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Physiother Res Int. 2006 Mar;11(1):35-47.

Status of physiotherapy rehabilitation after total knee replacement in Australia.

Author information

1
Whitlam Joint Replacement Centre, Fairfield Hospital, Sydney, NSW, Australia. Justine.Naylor@swsahs.nsw.gov.au

Abstract

BACKGROUND AND PURPOSE:

Owing to a scarcity of clinical research, evidence-based clinical guidelines are not available to guide physiotherapy rehabilitation after total knee replacement surgery. This is despite the fact that, annually, over 20000 patients in Australia, over 300 000 patients in North America and 36 000 patients in the UK potentially require rehabilitation at this time to regain functional independence and to resume recreational and work-related physical activities. This survey of clinicians aimed to describe standard (usual) care after total knee replacement in Australia and to provide possible explanations for practice variance, if such variation exists.

METHOD:

A nationwide postal survey involving public and privately funded hospital physiotherapy departments was conducted. Purposive sampling was used to randomly select hospitals from the National Joint Replacement Registry. A series of closed and open-ended protocol-based questions were asked.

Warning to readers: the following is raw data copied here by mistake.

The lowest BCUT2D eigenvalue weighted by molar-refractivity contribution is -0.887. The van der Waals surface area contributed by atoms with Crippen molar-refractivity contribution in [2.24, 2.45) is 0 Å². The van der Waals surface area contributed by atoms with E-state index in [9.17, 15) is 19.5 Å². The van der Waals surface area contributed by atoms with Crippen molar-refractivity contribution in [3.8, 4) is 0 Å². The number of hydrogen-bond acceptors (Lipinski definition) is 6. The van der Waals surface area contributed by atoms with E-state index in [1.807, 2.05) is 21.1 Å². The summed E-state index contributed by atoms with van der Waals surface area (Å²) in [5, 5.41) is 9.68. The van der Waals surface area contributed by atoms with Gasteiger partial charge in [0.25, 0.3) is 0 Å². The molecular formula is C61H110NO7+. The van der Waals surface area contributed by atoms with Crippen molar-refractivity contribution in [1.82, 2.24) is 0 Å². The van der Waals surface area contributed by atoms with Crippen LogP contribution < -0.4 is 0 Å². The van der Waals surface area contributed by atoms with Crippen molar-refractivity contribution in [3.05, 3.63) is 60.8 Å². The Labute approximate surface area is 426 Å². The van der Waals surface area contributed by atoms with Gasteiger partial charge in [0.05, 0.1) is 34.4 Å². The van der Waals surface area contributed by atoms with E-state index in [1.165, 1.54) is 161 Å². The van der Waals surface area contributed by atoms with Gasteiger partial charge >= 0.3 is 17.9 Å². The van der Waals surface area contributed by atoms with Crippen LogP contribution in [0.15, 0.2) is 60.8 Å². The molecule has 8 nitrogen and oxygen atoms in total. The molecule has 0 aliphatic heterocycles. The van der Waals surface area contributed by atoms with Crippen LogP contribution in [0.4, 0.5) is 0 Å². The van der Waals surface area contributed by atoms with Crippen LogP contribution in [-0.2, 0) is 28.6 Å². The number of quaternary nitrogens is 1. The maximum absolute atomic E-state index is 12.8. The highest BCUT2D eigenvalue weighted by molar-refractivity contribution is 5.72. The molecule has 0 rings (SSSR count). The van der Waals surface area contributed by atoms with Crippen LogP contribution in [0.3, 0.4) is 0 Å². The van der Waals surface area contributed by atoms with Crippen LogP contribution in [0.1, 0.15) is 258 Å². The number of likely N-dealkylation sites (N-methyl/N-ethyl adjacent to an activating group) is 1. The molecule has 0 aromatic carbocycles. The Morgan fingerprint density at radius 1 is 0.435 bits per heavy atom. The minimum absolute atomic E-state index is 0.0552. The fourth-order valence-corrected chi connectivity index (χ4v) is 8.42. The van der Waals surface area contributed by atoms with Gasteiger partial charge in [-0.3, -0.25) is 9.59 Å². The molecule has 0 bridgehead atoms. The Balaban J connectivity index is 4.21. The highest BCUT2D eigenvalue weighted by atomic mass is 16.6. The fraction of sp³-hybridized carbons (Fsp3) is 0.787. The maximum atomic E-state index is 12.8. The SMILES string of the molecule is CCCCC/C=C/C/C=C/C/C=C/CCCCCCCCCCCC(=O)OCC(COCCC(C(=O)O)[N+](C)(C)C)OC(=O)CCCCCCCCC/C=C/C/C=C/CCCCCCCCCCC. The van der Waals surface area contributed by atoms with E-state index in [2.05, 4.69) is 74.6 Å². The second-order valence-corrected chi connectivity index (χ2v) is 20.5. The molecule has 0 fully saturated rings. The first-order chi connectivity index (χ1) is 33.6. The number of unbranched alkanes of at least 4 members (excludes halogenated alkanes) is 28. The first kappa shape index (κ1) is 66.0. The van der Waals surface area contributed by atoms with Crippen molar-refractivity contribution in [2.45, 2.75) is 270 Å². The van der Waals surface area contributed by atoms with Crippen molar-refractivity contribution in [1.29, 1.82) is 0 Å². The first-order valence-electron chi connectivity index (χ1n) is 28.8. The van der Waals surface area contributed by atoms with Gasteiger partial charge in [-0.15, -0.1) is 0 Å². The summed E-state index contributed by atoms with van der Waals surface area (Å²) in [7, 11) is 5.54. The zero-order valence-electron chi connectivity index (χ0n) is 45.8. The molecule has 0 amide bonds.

RESULTS:

A response rate of 65% (65/100) was obtained. Elements of consistency and diversity across the acute and post-acute phases were evident. Consistent findings included the provision of gait retraining and exercise prescription in the acute period, the requirement for independent ambulation as a criterion for discharge from acute care and the routine referral to ongoing outpatient or community-based physiotherapy. Less consistency was reported for the use of continuous passive motion and cryotherapy in the acute phase, the modes of ongoing rehabilitation, discharge from rehabilitation criteria and the tools for measuring outcomes. Both institutional and non-institutional factors appeared to explain the demonstrated practice variation.

CONCLUSIONS:

In order to propagate evidence-based practice guidelines and uniformity in care, well-designed clinical trials are required to identify cost-effective rehabilitation programmes after total knee replacement.

PMID:
16594314
DOI:
10.1002/pri.40
[Indexed for MEDLINE]

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